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Open Innovation: The New Imperative for Creating and Profiting from Technology
24 April 2003
George E. Pake Auditorium
While the key to succesful innovation once lay in the controlled environment of the corporate laboratory, today the widespread distribution of useful knowledge makes such control unfeasible. Competitive advantage now often comes from leveraging the discoveries of others.
Rather than relying entirely on internal ideas to advance the business, an "open" approach to innovation leverages internal and external sources of ideas.
Rather than restricting innovation to a single path to market, open innovation inspires companies to find the most appropriate business model to commercialize a new offering - whether that model exists within the firm or must be sought through external licensing, partnering, or venturing.
Henry Chesbrough is an assistant professor of business administration at the Harvard Business School, teaching the management of technology. This fall he will join the faculty of the Haas Business School at UC-Berkeley. He has consulted to leading companies in both the U.S. and Japan on issues of technology management and technology venturing and is the author of numerous papers, including an article on Xerox's management of its technology spinoff organizations in the Winter 2002 issue of Business History Review. His academic research has been published in Research Policy, Industrial and Corporate Change, Business History Review, and the Journal of Evolutionary Economics. He has also published managerial articles in the Harvard Business Review, California Management Review, and Sloan Management Review.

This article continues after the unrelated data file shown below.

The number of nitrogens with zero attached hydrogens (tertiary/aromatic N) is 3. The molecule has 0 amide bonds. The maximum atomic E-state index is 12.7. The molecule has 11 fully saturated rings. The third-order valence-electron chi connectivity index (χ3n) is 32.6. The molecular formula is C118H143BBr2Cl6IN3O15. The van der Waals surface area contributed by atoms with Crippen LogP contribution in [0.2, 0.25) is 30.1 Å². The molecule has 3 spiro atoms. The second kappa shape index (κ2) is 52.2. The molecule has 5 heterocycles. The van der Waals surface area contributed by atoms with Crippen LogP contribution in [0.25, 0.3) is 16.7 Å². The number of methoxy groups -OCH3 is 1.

Prior to embarking on an academic career, Professor Chesbrough spent ten years in various product planning and strategic marketing positions in Silicon Valley companies. He worked for seven of those years at Quantum Corporation and was Vice President of Marketing and Business Development for an entrepreneurial subsidiary of Quantum, Plus Development Corporation.
Professor Chesbrough received his B.A. in Economics from Yale University, his M.B.A. from Stanford University, and his Ph.D. in Business Administration from the University of California-Berkeley.
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